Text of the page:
Let’s head to Ghana for a unique recipe called waakye, awaakey, waatchi or ayimolu.
What is waakye?
Waakye is a dish with rice and red beans (or black-eyed peas) cooked in an infusion of millet leaves. Those millet leaves bear the name of dish, i.e. waakye.
Waakye (pronounced waachay) is a Hausa word, which means beans. It is actually an abbreviated form of the full name shinkafa da wake which means “rice and beans”.
Waakye is one of the most popular street foods in Ghana. Many families prefer to stock up on waakye from a popular street vendor rather than cook it at home, most likely due to the long time it takes to prepare it with dry beans.
Waakye is very similar to the West Indian version of “rice and peas”. It is prepared using common methods but without any additional spices or herbs that are typically used in the West Indian version. The eating of rice and beans together is actually a common phenomenon in many cultures in the Americas, India and other West African countries.
How to make waakye
The dried millet leaves must first be boiled to bring out the rich burgundy color associated with waakye. Then you have to take the time to soak the beans and cook them before finally cooking the rice with the waakye leaves and its water.
Waakye is often boiled with an effervescent additive that is known as kanwa (also called kaun, akaun or ikaun). It is a type of naturally occurring sodium based salt, also known as potash in English. Potash is actually a generic name for minerals or inorganic compounds that contain potassium. It is made from the ashes of burnt wood in an iron pot. The name is actually derived from the process (“pot” and “ash”). Kaun helps soften the beans, so you do not have to soak them overnight.
Waakye can also be prepared with dried sorghum leaves. Sorghum is a close cousin of millet. It is a cereal and forage grass called “great millet” or “Indian millet”.
In Ghana, waakye is widely recognized as the breakfast and lunch of choice for people who do not want to spend too much money on a filling meal.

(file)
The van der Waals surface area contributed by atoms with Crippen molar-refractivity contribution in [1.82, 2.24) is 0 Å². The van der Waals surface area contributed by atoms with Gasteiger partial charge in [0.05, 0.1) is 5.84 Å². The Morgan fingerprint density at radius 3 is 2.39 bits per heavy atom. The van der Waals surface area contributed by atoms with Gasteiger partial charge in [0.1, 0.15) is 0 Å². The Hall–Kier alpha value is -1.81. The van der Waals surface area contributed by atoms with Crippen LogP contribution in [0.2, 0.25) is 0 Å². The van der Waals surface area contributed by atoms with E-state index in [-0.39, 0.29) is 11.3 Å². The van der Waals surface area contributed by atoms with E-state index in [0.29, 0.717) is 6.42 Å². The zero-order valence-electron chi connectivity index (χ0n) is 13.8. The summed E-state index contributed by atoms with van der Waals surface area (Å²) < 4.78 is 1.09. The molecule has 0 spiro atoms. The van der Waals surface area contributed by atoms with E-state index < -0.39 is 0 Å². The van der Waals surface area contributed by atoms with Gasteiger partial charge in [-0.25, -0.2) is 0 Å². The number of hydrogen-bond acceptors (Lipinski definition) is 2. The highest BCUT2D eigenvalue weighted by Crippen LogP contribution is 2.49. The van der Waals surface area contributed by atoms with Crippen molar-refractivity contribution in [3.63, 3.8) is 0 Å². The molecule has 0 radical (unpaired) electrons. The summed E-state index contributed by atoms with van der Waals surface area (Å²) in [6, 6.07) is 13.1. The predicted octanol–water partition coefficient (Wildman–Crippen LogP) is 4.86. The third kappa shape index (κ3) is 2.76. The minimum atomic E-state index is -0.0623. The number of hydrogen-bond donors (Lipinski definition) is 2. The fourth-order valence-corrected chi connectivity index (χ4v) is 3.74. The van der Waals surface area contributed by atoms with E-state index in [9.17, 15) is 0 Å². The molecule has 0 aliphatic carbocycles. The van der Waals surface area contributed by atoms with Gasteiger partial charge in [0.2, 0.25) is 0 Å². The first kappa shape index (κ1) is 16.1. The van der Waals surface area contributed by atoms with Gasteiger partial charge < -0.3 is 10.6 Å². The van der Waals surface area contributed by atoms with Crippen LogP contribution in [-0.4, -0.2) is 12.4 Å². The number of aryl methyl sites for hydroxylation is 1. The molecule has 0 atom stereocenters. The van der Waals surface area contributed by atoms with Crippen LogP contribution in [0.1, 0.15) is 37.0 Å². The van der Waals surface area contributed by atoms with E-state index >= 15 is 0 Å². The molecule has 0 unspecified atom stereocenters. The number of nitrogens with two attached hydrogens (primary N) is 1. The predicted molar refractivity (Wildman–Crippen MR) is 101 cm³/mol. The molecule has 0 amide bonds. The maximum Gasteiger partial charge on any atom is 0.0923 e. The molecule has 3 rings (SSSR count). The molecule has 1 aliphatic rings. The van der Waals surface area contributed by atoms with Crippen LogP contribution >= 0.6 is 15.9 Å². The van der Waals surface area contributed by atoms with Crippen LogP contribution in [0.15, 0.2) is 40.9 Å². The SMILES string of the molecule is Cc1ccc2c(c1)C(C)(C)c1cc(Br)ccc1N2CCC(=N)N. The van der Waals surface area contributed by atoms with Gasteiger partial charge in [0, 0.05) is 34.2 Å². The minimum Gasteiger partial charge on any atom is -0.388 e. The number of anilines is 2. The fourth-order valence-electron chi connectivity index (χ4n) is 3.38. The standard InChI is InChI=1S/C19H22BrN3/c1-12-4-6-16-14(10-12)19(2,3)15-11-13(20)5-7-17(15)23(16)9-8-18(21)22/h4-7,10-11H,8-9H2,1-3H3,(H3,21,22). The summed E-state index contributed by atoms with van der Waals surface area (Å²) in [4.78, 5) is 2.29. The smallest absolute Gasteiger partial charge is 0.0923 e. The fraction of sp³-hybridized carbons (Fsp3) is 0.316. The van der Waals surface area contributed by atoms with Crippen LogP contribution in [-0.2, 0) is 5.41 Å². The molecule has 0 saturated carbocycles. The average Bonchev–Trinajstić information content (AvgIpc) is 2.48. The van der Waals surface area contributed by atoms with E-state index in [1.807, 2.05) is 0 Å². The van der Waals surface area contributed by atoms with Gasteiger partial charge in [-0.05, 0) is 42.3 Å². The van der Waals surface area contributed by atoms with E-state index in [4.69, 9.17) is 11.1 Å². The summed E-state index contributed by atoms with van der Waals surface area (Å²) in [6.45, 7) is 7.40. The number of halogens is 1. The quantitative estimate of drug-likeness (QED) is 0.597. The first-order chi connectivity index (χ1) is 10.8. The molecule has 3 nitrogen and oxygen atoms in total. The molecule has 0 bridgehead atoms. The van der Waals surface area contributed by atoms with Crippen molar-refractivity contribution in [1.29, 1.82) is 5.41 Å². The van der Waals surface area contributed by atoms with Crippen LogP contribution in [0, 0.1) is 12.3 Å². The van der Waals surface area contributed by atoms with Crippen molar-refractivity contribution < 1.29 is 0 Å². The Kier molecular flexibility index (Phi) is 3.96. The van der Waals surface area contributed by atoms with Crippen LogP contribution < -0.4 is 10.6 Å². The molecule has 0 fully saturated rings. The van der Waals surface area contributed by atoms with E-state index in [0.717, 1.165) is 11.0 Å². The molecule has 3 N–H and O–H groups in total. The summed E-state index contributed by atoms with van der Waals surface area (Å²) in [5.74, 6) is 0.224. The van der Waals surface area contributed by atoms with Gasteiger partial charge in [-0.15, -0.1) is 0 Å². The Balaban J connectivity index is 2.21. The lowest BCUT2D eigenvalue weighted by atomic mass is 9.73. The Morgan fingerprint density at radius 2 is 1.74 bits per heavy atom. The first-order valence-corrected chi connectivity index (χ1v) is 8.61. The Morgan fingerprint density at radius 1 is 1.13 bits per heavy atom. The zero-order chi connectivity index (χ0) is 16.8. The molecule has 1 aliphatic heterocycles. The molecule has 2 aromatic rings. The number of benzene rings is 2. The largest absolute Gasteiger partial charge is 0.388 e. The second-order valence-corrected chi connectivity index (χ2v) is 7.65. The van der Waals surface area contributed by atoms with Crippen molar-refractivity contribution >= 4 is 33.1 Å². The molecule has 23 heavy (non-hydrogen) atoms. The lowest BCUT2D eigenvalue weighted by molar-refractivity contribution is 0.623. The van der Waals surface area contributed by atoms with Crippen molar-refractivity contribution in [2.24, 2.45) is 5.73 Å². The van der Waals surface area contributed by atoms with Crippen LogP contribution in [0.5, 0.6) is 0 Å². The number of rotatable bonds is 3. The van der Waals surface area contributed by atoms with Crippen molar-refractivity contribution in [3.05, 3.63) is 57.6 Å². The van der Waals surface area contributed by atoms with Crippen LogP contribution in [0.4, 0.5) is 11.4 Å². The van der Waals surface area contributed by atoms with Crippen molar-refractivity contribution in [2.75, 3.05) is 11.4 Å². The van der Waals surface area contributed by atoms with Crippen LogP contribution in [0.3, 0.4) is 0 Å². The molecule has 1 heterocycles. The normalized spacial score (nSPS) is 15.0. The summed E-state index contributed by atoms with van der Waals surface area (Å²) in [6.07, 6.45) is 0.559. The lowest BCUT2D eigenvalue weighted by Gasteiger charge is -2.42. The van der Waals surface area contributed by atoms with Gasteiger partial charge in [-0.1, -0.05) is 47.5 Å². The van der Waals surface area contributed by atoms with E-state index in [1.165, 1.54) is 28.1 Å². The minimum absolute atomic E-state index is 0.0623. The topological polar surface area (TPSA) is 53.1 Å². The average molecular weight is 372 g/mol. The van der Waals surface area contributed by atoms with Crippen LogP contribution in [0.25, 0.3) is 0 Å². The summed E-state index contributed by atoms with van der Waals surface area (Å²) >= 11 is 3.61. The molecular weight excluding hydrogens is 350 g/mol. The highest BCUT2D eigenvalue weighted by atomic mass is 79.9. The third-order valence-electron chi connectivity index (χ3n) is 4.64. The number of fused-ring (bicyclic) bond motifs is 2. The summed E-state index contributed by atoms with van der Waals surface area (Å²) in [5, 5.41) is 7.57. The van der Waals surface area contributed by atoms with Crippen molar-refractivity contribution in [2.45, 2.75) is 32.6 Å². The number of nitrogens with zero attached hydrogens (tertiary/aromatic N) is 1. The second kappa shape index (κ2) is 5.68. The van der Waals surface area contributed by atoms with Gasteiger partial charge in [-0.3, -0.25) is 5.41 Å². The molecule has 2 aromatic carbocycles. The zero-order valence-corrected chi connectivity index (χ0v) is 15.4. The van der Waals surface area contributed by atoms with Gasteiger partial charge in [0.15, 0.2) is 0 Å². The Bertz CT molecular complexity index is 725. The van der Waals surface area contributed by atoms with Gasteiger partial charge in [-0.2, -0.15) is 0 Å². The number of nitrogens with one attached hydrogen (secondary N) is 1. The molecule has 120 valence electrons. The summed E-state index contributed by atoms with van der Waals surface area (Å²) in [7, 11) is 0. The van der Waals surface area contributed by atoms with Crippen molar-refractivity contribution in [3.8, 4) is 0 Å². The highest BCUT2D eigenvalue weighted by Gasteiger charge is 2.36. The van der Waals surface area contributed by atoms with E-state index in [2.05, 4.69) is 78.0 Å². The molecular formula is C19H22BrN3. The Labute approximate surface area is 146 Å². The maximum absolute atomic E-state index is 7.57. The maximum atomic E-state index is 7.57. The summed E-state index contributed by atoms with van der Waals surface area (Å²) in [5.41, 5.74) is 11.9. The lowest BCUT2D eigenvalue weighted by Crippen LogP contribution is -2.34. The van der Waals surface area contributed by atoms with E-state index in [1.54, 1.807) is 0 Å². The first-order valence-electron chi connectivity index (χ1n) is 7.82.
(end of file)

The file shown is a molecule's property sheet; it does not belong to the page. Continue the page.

There are, however, what might be called high-end waakye vendors who sell at higher price, depending on location, taste, brand or quality of ingredients. These high-end suppliers usually have long lines. In Ghana, waakye can be the “food of the poor” or a symbol of prestige, depending on where you buy it.
What is the origin of waakye?
Originally, waakye was served in large leaves of a tropical flowering plant of the species thaumatococcus danielli, native to the tropical forests of Ghana and surrounding African countries. This thaumatococcus danielli, colloquially known as katemfe or “miraculous fruit”, is a tropical flowering plant of the family Marantaceae. It is present from the tropical forests of Sierra Leone to Nigeria and to the Congo Basin.
In the 1990s, the introduction of polyethylene for food packaging in Ghana almost completely eliminated the use of these leaves. In 2010, two decades later, katemfe made a strong come back because of the danger to health of putting hot foods in a polyethylene container. That said, these katemfe leaves not only add flavor to the food, but science has proven that katemfe also has some health benefits.
There are many ways to eat waakye. A typical waakye dish consists of kelewele, a spicy plantain fry, wele, smoked and dried cowhide, spaghetti-like pasta called talia, moist garri (also called attieke, typically made of cassava), shitor (hot pepper sauce), boiled eggs and fried chicken or fried fish.
But waakye can also be used as an accompaniment to various dishes with chicken, lamb or fish.
- 1 cup long grain rice
- 2 (14 oz) cans red beans (or black-eyed peas)
- A dozen leaves of dried millet (waakye)
Put the dried leaves of millets in 1 quart of boiling water for 15 minutes until the water is well colored. Remove the waakye leaves and stir.
Rinse the rice in water a couple times.
In a pot, pour 2 cans of beans (without the water) and the rice.
Pour the colored water on the rice and beans. Add water if necessary.
Cover and cook for 15 minutes or until the rice is cooked and has absorbed all the water. Season with salt.